One thing that Luzzu gets indisputably correct: Water is beautiful. Alex Camilleri captures in his debut film, with the help of cinematographer Léo Lefèvre, about 37 shades of blue, some bubbly, some murky, some bright, etc. I just wish the film spent even more of its runtime at sea.
Luzzu tells the story of a struggling fisherman in Malta as he reckons with the clash between his small-time fishing career and the crushing capitalistic forces of modern life. His luzzu — a small, beautiful, well-loved fishing boat — becomes a symbol for family and tradition in all its burden and unwieldiness.
The film’s story is unremarkable drama, but not unpleasant. It’s easy to empathize with fisherman Jesmark as he furrows his brow in the midst of financial trouble. It helps that actor Jesmark Scicluna has a rugged face great for furrowing.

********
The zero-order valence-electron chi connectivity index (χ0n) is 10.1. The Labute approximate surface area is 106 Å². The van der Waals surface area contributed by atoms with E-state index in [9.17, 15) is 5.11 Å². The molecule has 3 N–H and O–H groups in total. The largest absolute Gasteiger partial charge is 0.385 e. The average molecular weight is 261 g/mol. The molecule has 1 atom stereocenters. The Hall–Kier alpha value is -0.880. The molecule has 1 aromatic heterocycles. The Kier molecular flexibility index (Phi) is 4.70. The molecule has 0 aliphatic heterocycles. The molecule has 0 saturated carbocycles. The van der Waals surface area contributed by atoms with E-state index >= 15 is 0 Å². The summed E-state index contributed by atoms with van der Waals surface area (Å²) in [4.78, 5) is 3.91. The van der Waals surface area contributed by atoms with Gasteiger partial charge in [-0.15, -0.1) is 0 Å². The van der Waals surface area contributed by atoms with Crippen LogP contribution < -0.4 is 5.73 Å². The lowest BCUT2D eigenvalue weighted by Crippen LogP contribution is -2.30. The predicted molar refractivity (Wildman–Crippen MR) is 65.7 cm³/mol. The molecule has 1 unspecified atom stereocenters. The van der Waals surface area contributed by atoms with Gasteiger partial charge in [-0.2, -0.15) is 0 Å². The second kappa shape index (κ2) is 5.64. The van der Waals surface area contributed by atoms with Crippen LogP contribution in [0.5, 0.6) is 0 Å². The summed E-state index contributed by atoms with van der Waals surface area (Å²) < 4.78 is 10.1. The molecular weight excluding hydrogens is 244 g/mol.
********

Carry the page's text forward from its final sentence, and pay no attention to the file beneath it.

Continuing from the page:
The script gets a bit clunky in the film’s second half as Jesmark explores the black market and faces marital strife. But the film moves quickly and hits some poignant beats in its ending.
Luzzu is low-key enough not to warrant any superlatives, but it is a well-constructed, attractive film that achieves its goals and tugs just enough heart-strings.
Note: This review was originally published elsewhere. Please excuse brevity or inconsistencies in style. If you have questions or feedback, please leave a comment or contact me.